RR:Pack River Folders

Oct 10, 1998
Does anyone own one of Steve Mullin's <a href="http://www.nidlink.com/~packriver/prkco.html">Pack River</a> folders. Joe Talmadge gave them a big rap after seeing them at a show recently and I really like the look of the flat ground drop-point blade. As a worker, how would they compare with the standard for workers, the Sebenza? How do they compare for fit and finish?

Well, I can't give a full review, unfortunately, but I'll re-iterate what I thought when I handled them.

The entire knife is very very well done. The very comfortable handle comes in different colors, and is absolutely gorgeous especially in purple (anodized titanium). The action is very smooth for a lockback -- in fact, it's as smooth as a liner lock pretty much. The blade shape is excellent for both utility and defense, and as you pointed out it's flat ground.

Thank you for your comments, as I have said before I always find your insights very valuable. This knife really appeals to me as a utility piece, the handle seems very ergonomic and the blade shape is a favourite of mine. The overall appearance is, as you say, very attractive and "untactical". Mind you I have only seen the pictures
. Judging by the lack of replies, it would seem that this knife is not as well known as it deserves to be.

Definitely, this knife isn't as well-known as it should be. Part of theproblem may be that people don't want to pay the big $$ for a lockback, as opposed to a liner lock. On the other hand, the Pack River folders are smooth as liner locks, and don't have the "whack the spine" or other accidental unlocking problems liner locks have.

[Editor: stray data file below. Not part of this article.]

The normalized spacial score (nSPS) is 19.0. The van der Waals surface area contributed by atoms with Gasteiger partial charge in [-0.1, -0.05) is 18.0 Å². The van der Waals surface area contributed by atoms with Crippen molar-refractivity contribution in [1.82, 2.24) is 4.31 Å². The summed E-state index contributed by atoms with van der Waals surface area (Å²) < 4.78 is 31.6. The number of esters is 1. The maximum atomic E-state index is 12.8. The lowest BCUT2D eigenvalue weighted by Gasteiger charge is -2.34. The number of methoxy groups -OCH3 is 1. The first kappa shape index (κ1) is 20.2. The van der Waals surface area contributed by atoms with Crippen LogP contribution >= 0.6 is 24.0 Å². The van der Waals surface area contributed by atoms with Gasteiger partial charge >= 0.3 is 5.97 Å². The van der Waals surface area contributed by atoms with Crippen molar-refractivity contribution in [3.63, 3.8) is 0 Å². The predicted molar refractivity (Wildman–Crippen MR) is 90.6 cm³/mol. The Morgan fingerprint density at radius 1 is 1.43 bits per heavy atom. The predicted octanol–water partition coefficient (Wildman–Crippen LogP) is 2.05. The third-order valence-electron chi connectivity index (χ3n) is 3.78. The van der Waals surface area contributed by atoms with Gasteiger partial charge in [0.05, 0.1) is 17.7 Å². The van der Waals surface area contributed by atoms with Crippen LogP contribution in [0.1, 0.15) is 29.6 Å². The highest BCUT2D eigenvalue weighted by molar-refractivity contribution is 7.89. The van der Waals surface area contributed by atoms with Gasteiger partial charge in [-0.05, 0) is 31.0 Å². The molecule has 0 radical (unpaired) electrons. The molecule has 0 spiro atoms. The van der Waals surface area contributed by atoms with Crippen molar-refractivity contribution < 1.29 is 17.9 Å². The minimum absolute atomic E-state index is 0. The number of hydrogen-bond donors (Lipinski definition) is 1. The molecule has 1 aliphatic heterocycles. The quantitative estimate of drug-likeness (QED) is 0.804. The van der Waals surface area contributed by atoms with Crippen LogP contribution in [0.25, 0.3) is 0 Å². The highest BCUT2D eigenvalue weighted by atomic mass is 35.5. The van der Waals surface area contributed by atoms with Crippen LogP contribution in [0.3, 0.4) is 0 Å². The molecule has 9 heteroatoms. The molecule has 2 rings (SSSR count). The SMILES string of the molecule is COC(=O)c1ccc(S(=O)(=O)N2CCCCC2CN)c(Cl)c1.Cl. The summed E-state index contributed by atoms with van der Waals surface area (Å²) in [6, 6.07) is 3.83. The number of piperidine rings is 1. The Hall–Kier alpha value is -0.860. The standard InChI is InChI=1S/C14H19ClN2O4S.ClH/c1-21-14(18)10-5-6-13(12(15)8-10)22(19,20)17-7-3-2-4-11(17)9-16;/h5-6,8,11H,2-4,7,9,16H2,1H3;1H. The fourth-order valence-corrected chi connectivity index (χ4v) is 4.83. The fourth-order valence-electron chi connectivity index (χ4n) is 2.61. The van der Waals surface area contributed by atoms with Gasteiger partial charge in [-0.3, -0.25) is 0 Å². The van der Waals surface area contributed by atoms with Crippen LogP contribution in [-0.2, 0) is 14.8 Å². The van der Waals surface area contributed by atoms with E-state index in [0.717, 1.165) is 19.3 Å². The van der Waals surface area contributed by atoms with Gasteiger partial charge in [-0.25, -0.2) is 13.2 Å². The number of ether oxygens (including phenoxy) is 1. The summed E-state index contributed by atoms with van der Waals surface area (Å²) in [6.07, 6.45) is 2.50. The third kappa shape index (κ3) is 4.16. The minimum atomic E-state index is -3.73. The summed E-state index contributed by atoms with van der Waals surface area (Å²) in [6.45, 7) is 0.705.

IMHO, just because the lock is a "Lock back",
doesnt mean a spine whack or other use will disengage it.

Any lockback, especially one that's used or been carried can fail. A good example is if any crud gets in the blade notch.

An even better example, is under stress, while using or "gorilla gripping" it is fairly easy to inadverdently disengage most any lockback with direct palm pressure on the lock itself.

Most of the front-locks out there will easily disengage with (hard) hand pressure. All else being equal, Tail or back locks seem to be strongest, although Cold Steel's Midlock is awesome. (just dont do any lateral
strength tests on zytel handled knives)

I'm with you regarding many of the frailties of a liner lock. However, the lock-back is not the answer. They have their own list of
poor qualities that most of us have "forgotten".

The Pack River folders are beautiful, though and I want one in CPM440v. Mullin has been using that stuff for a long time and he probably has a pretty good handle on its intricacies. Flat ground too!

Remember, YMMV
Like Joe, I have only handled a few at shows, but I would like to add some volume to the applause. They are a great design. Slim, A in ergonomics, A+ in blade shape and grind, A in steel (440V), A in fit and finish. I don't think Steve gave much thought to use as a fighter, though the knife should not be lacking at all in strength. It is an easy one-hander, opens and closes very easily with one hand.

I really like Steve's approach to his knife design and material choices. His ergonomics for a working knife are terrific. He offers all his working knives with either a CPM440V blade or a working damascus (O-1/L-6 I think). He says the 440V is for folks who like stain resistance and edge holding, and the damascus is for folks who like a quick to maintain, razor-like edge. His edge holding choice before 440V was D-2. I asked him what he thought of the toughness of 440V and he told me how he had set a blade on a couple of blocks and pressed down on the center with a hydraulic jack. He said it withstood enough deflection to convince him that it was good stuff. I like makers that tell you how they busted up some stuff when you ask them about toughness.


[This message has been edited by Steve Harvey (edited 10-22-98).]
Anthony --

You're right, in my intense hatred and distrust of liner locks, I pumped up lockbacks too much. I *do* find that lockbacks suffer much less from accidental disengagement, both from whack-the-spine and incidental palm pressure. But these things are not unknown in lockbacks by any stretch, and I'm in full agreement that the lockback is "not the answer" to getting rid of the wretched liner lock.